Craft said this project will be the first “semi-large-scale” demonstration of the technology, with the first trucks expected to arrive in Houston late this year.

Hydrogen was chosen as a fuel both because it is cleaner than natural gas and because the hydrogen-powered electric motors are more powerful than internal combustion engines fueled by liquefied natural gas, said Shelley Whitworth, air quality program director for the Houston-Galveston Area Council.

Replacing 20 diesel-powered trucks with hydrogen-powered trucks could have a measurable impact, even among the hundreds of trucks that rumble across port property every year. The Environmental Defense Fund calculated that the project could replace 200,000 gallons of diesel a year, reducing carbon dioxide emissions by 2,180 tons.

That’s significant, but Whitworth said the real goal is to see how well the trucks work.

“It’s one thing to have a really clean truck, but it’s another to have them operate as needed,” she said.

Vision Motor Corp. previously has built two hydrogen-powered heavy duty trucks. Vision CEO Martin Schuermann said Total Transportation Services is testing the vehicles at the ports of Long Beach and Los Angeles.

Vision was founded in 2008 and also makes a smaller, hydrogen-powered terminal tractor.

$270,000 each

The Port of Houston project is the company’s biggest contract yet, Schuermann said.

He said each truck is expected to cost $270,000 once it goes into commercial production, but the project cost is slightly higher, at $300,000.

Whitworth said it’s common for a technology to be more expensive in early stages.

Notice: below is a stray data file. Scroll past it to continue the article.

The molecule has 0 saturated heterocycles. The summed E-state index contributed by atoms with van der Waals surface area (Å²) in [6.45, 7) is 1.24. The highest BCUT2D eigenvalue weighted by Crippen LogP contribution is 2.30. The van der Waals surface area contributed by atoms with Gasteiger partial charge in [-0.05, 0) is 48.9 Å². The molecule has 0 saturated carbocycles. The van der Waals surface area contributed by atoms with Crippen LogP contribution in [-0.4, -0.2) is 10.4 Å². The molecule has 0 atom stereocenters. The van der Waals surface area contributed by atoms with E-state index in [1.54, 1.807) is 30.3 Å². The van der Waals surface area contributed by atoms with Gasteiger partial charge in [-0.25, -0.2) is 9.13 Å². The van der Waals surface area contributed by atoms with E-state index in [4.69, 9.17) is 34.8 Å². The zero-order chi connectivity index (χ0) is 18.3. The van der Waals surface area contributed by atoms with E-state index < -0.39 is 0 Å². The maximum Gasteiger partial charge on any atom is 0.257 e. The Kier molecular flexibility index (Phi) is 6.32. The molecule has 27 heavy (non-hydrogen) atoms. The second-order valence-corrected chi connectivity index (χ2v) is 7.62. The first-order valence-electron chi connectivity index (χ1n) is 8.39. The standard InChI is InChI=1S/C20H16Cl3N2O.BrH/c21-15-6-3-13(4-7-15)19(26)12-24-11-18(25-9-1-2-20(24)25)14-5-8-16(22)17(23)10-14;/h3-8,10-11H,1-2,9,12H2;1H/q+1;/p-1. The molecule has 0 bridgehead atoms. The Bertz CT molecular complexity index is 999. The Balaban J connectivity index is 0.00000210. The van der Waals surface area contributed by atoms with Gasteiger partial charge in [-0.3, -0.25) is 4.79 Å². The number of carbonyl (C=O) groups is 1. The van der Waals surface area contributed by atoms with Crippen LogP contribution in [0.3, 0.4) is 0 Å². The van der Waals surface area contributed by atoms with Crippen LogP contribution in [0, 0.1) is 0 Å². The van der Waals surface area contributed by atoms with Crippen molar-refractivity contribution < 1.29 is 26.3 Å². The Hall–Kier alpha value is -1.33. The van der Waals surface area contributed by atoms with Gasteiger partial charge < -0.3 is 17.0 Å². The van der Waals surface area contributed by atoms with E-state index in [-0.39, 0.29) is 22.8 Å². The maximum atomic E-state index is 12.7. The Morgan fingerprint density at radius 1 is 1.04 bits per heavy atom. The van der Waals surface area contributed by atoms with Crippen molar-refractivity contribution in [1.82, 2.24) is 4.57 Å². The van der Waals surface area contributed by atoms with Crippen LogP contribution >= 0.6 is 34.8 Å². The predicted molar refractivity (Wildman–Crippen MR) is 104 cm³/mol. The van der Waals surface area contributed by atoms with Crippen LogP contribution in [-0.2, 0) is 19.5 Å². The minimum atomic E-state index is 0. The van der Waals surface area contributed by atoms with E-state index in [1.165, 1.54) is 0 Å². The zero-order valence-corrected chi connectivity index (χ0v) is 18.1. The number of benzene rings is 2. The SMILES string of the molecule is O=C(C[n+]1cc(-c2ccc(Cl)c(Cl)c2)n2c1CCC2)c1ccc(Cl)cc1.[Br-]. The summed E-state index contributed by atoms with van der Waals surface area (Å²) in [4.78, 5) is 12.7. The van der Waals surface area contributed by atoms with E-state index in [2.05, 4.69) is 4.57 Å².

La Rosa, whose company also operates trucks that run on natural gas and conventional diesel, said his drivers love the hydrogen-powered trucks “1,000 percent better, because they don’t go home at night smelling like diesel.”

Total Transportation Services began working at the Port of Houston last year, and La Rosa said the company hopes to expand here.

Rather than competing with the oil companies, he said he hopes this project can, once proven, serve as a way to offer zero-emissions technology to the oil and gas industry.

Greener energy

Replacing 20 diesel-powered trucks with hydrogen-powered vehicles could have an effect on air quality. According to the Environmental Defense Fund, the annual emissions displaced include:

39 tons: nitrogen oxides

0.8 tons: particulate matter

2,180 tons: carbon dioxide


TOPICS: News/Current Events; US: Texas
KEYWORDS: energy; houston; hydrogen; naturalgas
It is unclear to me that the environmental claims include the energy consumed and waste products released in the steam reforming of Natural Gas to make the Hydrogen.
1 posted on 04/16/2013 5:24:53 AM PDT by thackney
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To: thackney
A $500,000 grant from the Texas Emission Reduction Program will help pay for a hydrogen fueling station, which will be open to the public.

Because so many of us have vehicles that run on hydrogen.

2 posted on 04/16/2013 5:29:18 AM PDT by unixfox (Abolish Slavery, Repeal The 16th Amendment!)
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To: thackney

I have just watched that old thing, the naked gun 2 1/2 with Leslie Nielsen.